Make sure you offer solid, stable, preferably high speed Wi-Fi. The world does not function without smartphones, and in all likelihood, neither do your guests. Travellers, especially the international kind, rely even more on fast Internet where they’re staying, since they most likely may not have (or bother with acquiring), phone services while on the road. Keep them connected.

Be clear

If there are rules in the building that your guests should know of, make sure they know right from the get go. This involves delineating spaces as smoking and non-smoking, curfews if any, knowledge about smoke alarms and burglar alarms, knowledge about various locks, how to dispose trash and rules that involve recycling, as well as any other concerns that may have been raised in the past by other residents or your landlord. Don’t let yourself be taken advantage of, and don’t find yourself being held responsible for someone else’s actions.

A picture speaks a thousand words

Don’t misrepresent your space, but don’t do it injustice either. Call a room a room, a house a house, a loft a loft and a villa a villa. Back your words up with good quality photographs. This doesn’t mean you have to plan a photoshoot; it simply means that the images shouldn’t be blurry or shot in bad light. And make sure whatever the photograph claims to offer, is part of the package.

Keep it simple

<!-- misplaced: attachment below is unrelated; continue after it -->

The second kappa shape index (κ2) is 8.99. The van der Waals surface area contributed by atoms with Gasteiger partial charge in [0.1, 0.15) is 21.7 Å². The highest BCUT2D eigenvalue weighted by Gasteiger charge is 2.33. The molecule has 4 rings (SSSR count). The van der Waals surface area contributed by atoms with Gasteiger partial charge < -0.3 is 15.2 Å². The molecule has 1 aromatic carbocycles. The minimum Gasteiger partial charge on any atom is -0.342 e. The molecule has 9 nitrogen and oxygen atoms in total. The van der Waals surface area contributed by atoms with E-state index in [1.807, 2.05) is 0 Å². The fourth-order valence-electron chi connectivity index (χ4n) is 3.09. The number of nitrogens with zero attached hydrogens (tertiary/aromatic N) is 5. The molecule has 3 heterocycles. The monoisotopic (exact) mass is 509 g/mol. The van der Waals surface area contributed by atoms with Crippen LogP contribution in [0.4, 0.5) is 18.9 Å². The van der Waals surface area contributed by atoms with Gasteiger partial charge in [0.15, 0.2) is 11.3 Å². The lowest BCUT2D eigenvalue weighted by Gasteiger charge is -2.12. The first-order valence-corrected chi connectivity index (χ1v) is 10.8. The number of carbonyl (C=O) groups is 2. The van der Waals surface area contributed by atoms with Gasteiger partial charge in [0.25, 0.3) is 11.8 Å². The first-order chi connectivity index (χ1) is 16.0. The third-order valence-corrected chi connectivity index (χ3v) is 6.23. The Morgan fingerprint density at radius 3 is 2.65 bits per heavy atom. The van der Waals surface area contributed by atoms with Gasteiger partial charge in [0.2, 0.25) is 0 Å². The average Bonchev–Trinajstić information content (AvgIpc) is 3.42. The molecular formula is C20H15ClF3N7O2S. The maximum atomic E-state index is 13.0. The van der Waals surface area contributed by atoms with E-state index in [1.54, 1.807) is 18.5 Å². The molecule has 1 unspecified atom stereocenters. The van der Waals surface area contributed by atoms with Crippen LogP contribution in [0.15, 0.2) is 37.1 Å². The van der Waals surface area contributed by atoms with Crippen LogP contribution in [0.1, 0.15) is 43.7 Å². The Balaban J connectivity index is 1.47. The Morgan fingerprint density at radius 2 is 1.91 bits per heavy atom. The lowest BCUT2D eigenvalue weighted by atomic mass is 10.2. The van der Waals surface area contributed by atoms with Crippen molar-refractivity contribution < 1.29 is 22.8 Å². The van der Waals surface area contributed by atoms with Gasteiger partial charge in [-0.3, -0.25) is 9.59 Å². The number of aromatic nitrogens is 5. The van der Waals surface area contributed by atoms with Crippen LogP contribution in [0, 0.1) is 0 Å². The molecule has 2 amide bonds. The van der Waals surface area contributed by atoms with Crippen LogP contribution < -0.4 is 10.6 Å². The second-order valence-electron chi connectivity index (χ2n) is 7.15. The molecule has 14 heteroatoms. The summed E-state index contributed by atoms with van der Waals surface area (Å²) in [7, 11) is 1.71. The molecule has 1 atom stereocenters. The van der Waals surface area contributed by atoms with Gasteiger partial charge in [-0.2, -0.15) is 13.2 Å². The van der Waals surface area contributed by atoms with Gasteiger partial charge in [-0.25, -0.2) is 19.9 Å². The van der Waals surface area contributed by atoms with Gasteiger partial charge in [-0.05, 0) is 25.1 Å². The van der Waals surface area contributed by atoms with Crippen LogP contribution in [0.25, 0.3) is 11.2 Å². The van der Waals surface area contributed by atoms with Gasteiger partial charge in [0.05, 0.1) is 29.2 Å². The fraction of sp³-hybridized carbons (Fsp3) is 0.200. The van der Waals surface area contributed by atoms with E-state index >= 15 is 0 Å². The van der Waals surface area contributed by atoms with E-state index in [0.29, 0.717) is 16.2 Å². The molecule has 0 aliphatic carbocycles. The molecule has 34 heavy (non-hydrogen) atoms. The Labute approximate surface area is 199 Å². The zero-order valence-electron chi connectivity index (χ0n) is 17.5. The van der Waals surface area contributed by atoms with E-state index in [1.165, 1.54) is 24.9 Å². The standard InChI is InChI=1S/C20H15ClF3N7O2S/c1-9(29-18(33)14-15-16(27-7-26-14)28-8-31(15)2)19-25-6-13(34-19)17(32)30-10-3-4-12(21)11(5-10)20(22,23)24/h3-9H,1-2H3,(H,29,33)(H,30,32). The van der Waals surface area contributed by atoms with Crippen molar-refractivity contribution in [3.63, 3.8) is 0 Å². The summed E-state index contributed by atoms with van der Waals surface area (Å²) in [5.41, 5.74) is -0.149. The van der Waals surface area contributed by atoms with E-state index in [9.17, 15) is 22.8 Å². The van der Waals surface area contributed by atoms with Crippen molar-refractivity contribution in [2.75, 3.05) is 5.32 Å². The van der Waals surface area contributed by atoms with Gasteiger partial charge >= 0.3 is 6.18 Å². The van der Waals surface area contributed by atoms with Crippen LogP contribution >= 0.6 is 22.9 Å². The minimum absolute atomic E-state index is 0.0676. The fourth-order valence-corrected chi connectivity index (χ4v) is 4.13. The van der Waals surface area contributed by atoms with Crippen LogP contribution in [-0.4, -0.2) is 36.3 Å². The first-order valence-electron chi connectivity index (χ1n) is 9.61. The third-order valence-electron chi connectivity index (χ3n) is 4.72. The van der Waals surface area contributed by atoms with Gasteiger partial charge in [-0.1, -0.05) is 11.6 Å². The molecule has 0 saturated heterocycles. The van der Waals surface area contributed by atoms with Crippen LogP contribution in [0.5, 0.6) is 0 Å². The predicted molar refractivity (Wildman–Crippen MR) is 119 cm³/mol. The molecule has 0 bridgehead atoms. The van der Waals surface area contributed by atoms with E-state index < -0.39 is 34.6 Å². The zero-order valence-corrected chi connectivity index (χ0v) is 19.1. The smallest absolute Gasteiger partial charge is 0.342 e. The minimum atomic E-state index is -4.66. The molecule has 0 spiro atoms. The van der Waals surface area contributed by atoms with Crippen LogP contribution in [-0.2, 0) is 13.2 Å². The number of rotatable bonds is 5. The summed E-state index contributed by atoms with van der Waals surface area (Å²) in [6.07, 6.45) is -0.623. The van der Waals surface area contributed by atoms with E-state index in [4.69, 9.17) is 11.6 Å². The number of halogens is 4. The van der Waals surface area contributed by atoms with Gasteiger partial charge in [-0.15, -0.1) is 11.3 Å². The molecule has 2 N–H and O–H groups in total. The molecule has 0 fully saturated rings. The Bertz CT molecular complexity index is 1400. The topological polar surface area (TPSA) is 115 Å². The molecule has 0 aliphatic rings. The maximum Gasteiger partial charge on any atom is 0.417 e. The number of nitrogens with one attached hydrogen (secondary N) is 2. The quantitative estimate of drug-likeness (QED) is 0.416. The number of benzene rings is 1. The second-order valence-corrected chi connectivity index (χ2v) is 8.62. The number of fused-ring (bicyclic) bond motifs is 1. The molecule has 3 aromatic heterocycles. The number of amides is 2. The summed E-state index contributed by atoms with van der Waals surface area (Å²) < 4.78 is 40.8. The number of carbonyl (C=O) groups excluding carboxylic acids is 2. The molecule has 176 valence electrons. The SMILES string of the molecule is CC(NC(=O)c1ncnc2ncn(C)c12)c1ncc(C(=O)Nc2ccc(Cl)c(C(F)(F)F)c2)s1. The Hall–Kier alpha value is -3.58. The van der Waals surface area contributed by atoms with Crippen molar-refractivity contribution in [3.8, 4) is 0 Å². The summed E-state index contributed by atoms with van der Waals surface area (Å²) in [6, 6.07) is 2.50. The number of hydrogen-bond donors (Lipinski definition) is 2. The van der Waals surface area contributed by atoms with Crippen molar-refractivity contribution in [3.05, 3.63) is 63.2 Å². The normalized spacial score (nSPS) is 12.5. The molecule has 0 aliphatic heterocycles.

As a rule, offer everything to your guests, that you yourself would be grateful for when travelling. Obviously, clean towels top this list. Toothpaste, disposable
shaving kits and toiletries like shower gel, shampoo and conditioner are a close second.

Bags of green tea and instant coffee, an electric kettle (even if you don’t offer a full-fledged kitchen) and maybe a microwave (nobody likes cold takeout) are other big pluses. A safe, if you can offer it, comes in hugely handy – most travellers will prefer stowing their few valuables, cash and passport carefully at home, than have the additional stress of always carrying them on their person.

Anything else that you can offer is more or less a bonus and is likely to earn you special merit for thoughtfulness – here I’m referring to hair-dryers, an iron and ironing board, detergent so your guests can load and use the machine instead of having to do the dishes by hand, extra glassware in the kitchen should they decide to have a few friends over for drinks instead of going out, and so on and forth.

Keep it clean

Everyone can tell newly laundered sheets apart, from ones that desperately need to see the inside of a washing machine. There’s no bigger turn off than dirty linens. While Airbnb might use the word hosting, don’t forget that people are still paying to temporarily use your space.

Respect that, and know, that you are therefore indebted to ensure it’s clean and habitable. That means fresh sheets, clean bathrooms, and quarters that are free from dust bunnies and clutter in general.

Give, and ye shall receive

It’s alright if you’re new to hosting. Everyone has a beginning, and this is yours. If your page is looking a little bare, remember that life is about give and take. Give your guests an honest review, and you will find more often than not, they reciprocate in kind. Meanwhile, here’s hoping they respond kindly as well.

(The author is founding editor, www.forbetterorverse.com)